type=”reset” Display a button which resets the form when
type=”submit” Display a button which submits the form when
type=”text” Display a text box in which displays text
entered by the user
Creating Web Pages with HTML, 3e 17
Working with Text Boxes
• Text boxes are created using the <input> tag.
• The general syntax is:
<input type=“type” name=“name” id=“id”>
– type specifies the type of input field
– name and id attributes identifies the input field for the CGI
• To create a text box, you would enter the tag:
• If the type attribute is not included, the Web browser
assumes, by default, that you want to create a text box.
Creating Web Pages with HTML, 3e 18
The name and id Attribute
• The name and id attributes of the <input> tag identifies
the input field for the CGI script.
• The name attribute represents the older standard, but it is
deprecated in HTML 4.01, however, some CGI scripts still
recognize only the name attribute
• The newest standard uses the id attribute.
• The id attribute is required, if a form contains form labels.
• It is best to duplicate the information by using both the
name and id attributes.
Creating Web Pages with HTML, 3e 19
Creating a Text Box
• To create a text box, use the following HTML code:
<input name=“name” id=“id” value=“value”
– name and id attributes identify the field
– value attribute assigns a default value to the text box
– size attribute defines the width of the text box in number
– maxlength attribute defines the maximum number of
characters allowed in the field
Creating Web Pages with HTML, 3e 20
Name/Value Pairs sent from XP
the Web Form to the CGI Script
This figure shows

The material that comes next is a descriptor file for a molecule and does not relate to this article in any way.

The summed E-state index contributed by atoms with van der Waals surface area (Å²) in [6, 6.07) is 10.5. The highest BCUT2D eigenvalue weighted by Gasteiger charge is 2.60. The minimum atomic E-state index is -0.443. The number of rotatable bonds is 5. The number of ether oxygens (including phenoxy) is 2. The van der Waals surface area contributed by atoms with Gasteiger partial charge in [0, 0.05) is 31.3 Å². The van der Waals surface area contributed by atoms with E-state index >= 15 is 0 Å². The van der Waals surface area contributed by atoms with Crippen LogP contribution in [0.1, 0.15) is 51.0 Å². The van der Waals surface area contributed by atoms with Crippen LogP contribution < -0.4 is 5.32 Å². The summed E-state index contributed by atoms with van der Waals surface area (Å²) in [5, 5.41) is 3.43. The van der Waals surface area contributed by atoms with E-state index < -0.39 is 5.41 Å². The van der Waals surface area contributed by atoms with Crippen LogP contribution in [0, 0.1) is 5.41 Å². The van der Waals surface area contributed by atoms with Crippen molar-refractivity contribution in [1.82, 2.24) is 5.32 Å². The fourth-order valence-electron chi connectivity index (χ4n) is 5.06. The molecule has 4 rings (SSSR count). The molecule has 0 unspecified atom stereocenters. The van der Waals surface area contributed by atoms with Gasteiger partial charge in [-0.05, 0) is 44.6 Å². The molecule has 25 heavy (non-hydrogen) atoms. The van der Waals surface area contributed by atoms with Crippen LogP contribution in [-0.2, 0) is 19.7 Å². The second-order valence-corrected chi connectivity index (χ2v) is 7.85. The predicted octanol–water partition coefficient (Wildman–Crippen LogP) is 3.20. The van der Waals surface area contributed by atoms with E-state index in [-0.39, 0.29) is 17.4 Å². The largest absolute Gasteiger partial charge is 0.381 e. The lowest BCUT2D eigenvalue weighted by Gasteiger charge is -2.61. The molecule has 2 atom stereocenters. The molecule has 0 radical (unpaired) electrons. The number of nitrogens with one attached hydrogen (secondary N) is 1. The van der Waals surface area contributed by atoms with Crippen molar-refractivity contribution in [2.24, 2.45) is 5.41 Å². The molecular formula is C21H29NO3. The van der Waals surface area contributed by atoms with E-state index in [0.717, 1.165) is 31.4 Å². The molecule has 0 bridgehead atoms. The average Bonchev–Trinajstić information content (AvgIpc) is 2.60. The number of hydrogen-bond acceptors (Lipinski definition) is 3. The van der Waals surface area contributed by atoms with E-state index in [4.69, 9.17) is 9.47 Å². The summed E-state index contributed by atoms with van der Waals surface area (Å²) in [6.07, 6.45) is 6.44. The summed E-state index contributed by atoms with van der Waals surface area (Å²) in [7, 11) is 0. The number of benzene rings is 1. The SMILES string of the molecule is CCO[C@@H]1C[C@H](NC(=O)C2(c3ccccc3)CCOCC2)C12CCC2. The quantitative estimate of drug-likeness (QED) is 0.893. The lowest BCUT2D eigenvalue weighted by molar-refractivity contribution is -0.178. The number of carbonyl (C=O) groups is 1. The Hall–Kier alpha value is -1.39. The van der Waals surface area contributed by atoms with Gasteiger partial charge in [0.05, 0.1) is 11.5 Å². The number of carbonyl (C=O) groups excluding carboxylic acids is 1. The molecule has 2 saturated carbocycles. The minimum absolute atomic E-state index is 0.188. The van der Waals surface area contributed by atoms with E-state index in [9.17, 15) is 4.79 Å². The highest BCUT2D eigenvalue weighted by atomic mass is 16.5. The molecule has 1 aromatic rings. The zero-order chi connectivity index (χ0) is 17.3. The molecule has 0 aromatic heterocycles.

when form data is
sent to the CGI
script, the script
receives the name
or id of each field
in the form
the user entered
in the field. The
processes the data
according to each
Creating Web Pages with HTML, 3e 21
CGI Script Names
• Some CGI scripts require a particular field or groups of
– for example, a CGI script whose purpose is to e-mail form
values to another user might require a field named “email”
that contains the e-mail address of the recipient
• Before using a CGI script, check the documentation for
any requirements and then design your form accordingly.
• Case is important in field names.
– a field named “email” might not be interpreted by the CGI
script in the same way as a field named “EMAIL”
Creating Web Pages with HTML, 3e 22
Text Boxes on the Form
Text boxes are
blank and do text box
not contain any
text, a text
needs to be
inserted, such as
adjacent to each
box so that the
user knows what
Creating Web Pages with HTML, 3e 23
Controlling the Size of a Text Box
• By default, all text boxes are 20 characters wide.
• The syntax for changing the size of a text box is:
– value is the size of the text box in characters